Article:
SAN JOSE, Calif. – The Apple iPad 3 is an unbalanced design with an underpowered graphics processor for its high-end display, according to an analysis released Wednesday (Jan. 2) by technology watcher David Kanter. Apple’s quick move to the iPad 4 with a graphics chip bolstered in part by Samsung’s new 32-nm process technology showed that Apple recognized the fault, he said.
The analysis emerges as reports circulate again that Apple is preparing to shift at least some of the manufacturing of its A series processors from Samsung to Taiwan Semiconductor Manufacturing Co. TSMC will start trial production this quarter of the A6X processor used in the iPad 4, according to several reports citing Taiwan newspapers.
Rumors have circulated since March 2011 that Apple will switch from Samsung to TSMC for foundry work. Apple and Samsung are locked in legal battles around the world over patent infringement including one resolved last year in a San Jose trial.
As foundries, Samsung and TSMC both could offer Apple the latest 28 nm processes to bolster performance and lower power for the A series chips. One analyst speculated that Apple may have a long term supply contract for foundry services at Samsung, explaining its slow shift away from its smartphone and tablet competitor. Through much of 2012, TSMC had limited availability of its 28-nm process.
Access to the latest process technology is key for Apple, said Kanter, principal of Real World Technologies. “The high cost and power consumption of the A5X was undoubtedly one of the reasons why Apple opted to discontinue the iPad 3 a mere seven months" after it was launched, he said.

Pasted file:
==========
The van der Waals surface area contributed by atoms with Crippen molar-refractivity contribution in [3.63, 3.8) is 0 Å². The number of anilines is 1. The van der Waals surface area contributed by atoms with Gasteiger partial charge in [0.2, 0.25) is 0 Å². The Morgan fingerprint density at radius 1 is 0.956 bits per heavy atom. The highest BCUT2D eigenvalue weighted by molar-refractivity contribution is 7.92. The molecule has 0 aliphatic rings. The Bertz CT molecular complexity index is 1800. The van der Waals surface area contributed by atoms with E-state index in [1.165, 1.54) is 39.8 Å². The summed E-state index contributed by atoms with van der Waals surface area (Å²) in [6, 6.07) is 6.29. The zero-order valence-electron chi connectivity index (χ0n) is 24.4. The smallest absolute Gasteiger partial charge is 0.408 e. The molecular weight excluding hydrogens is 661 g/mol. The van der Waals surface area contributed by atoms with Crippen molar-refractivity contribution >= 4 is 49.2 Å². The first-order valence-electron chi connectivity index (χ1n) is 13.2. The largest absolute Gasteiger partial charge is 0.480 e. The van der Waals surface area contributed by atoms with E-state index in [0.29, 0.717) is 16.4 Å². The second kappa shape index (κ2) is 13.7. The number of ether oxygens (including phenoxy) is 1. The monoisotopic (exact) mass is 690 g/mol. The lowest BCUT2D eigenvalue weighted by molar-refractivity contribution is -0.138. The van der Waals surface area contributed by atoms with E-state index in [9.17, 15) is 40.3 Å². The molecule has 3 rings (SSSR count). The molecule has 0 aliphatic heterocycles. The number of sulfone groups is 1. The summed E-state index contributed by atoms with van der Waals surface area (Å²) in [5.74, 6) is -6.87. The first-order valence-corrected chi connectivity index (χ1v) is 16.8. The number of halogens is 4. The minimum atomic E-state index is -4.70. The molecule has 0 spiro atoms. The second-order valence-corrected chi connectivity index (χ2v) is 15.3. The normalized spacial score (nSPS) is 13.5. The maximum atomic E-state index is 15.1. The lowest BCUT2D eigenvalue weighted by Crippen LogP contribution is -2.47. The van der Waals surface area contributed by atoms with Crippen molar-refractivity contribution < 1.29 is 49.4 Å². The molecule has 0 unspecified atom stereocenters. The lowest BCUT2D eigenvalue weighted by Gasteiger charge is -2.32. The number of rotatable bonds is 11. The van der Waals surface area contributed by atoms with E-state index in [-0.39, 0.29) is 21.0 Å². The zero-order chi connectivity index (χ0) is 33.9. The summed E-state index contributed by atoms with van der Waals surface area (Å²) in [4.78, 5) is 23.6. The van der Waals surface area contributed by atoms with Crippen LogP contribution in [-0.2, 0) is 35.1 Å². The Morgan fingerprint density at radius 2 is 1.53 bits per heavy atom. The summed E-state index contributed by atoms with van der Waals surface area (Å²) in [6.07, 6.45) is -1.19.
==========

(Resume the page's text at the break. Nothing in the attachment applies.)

Apple moved quickly to adopt the so-called Retina display from Samsung in the iPad 3 released in March. However, the graphics processor in the A5X chip Apple used--made in a 45-nm Samsung process using “conventional SiON gate dielectrics”--could not adequately feed the new 2048×1536 display, Kanter said.
As an owner of an iPad 3 since it was introduced I can assure you that graphics performance is not underpowered, in fact it plays smoother and with higher frame rates than the Nexus 7 tablet recently released.
The iPad 3 came out last Mar'12. The A5X in it had 2 CPUs and 4 GPUs. Samsung non HKMG 45 nm process was used to build it and the die was huge 165 mm sq. Just a few weeks later ( May '12 ) Samsung brought out its own Galaxy using 32 nm HKMG ! The iPad 4 was relaesed Oct '12 with the A6x in it still with 2 CPUs and 4 GPUs but built with 32 nm HKMG ( device shrink factor 2 ) and the die only 124 sq mm ( die shrink factor 1.33 ), so presumably 50 % more transistors, apart from having a more advanced design.
The root cause of the iPad3 being weak in graphics was that Samsung built the Apple A6 with their non HKMG 45 nm process. Even with 2 GPUs the die was huge and dissipated a lot of heat which is why Apple had to use a Heat Sink on top of the SoC. Several months after the iPad 3 Samsung brought out their own Galaxy S3 using their 32 nm HKMG process. A few months later Samsung used their new Fab process for Apple's A6 in iPad 4. This episode exposed Apple's vulnerability from depending on just one Supplier with its own ambitions.
The results from anandtech also shows a similar pattern. The chip is underpowered for the resolution and does not deliver comparable "fps" for the retina resolution vs standard 1024*768 resolution...
David Patterson, known for his pioneering research that led to RAID, clusters and more, is part of a team at UC Berkeley that recently made its RISC-V processor architecture an open source hardware offering. We talk with Patterson and one of his colleagues behind the effort about the opportunities they see, what new kinds of designs they hope to enable and what it means for today’s commercial processor giants such as Intel, ARM and Imagination Technologies.